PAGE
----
Aims: To examine the impact of non-dependent parental drinking on UK children aged 10–17.
Methods: Cross-sectional survey of UK parents and their children in 2017 (administered to one parent in a household, then their child, totaling 997 adults and 997 children), providing linked data on parental drinking from parent and child perspectives. The survey included measures of parents’ alcohol consumption and drinking motivations (both reported by parents) and children’s exposure to their parent’s drinking patterns and children’s experiences of negative outcomes following their parent’s drinking (both reported by children), plus sociodemographic measures.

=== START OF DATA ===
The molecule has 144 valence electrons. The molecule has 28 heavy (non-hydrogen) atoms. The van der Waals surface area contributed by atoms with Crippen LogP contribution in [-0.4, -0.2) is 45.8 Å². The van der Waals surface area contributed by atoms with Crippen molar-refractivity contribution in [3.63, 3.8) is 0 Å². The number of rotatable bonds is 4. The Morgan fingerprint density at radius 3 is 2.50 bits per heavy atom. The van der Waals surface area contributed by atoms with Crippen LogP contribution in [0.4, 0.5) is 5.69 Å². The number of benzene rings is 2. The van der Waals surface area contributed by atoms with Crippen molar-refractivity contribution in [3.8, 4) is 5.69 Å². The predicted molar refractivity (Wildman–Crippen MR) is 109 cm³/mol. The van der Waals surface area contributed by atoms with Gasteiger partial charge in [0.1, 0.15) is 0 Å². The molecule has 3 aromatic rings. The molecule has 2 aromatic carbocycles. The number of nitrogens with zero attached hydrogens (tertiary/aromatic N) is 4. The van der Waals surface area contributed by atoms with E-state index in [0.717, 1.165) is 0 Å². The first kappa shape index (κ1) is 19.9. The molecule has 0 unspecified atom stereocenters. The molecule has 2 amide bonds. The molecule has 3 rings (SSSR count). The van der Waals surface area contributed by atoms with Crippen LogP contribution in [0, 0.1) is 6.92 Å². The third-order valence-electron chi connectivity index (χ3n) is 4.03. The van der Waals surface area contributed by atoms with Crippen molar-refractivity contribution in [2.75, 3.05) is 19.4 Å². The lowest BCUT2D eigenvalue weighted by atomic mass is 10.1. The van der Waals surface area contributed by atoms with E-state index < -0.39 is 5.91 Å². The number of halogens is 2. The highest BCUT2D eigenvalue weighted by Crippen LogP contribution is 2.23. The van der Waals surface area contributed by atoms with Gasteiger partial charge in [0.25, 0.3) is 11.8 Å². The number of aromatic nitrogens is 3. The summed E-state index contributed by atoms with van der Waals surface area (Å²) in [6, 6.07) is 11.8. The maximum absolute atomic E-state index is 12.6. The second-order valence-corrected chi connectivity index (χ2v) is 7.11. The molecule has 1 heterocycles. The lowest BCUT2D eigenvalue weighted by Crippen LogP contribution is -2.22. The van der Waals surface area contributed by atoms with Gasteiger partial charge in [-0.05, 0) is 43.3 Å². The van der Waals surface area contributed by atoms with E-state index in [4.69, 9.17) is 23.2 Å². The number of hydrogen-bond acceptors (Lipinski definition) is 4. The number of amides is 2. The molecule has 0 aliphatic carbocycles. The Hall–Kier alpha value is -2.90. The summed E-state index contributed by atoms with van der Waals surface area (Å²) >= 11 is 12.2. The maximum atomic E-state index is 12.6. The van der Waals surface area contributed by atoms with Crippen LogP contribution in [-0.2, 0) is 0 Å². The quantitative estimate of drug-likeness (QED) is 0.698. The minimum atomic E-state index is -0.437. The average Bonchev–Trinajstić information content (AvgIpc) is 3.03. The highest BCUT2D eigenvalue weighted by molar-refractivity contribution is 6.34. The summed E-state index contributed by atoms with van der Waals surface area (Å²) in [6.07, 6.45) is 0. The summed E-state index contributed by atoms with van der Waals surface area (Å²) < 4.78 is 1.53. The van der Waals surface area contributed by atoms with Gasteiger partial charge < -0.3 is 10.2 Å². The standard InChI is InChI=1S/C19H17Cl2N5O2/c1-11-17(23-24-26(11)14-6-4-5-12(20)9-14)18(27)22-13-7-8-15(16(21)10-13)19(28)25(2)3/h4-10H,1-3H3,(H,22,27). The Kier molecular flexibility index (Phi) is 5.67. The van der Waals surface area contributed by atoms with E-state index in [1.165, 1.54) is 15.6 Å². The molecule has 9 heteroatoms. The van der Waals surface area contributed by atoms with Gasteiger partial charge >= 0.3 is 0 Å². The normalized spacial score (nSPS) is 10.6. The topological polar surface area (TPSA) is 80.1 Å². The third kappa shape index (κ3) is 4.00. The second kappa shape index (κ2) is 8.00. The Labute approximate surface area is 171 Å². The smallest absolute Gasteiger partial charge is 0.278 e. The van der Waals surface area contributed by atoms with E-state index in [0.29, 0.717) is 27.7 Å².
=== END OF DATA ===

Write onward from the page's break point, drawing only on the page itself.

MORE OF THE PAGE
Results: Logistic regression analysis indicates a significant positive association between parental consumption level and children reporting experiencing negative outcomes. Witnessing a parent tipsy or drunk and having a parent who reported predominantly negative drinking motives were also associated with increased likelihood of children reporting experiencing negative outcomes. Age was also associated, with older children less likely to report experiencing negative outcomes following their parent’s drinking.
Conclusions: Findings suggest levels of and motivations for parental drinking, as well as exposure to a parent tipsy or drunk, all influence children’s likelihood of experiencing negative outcomes.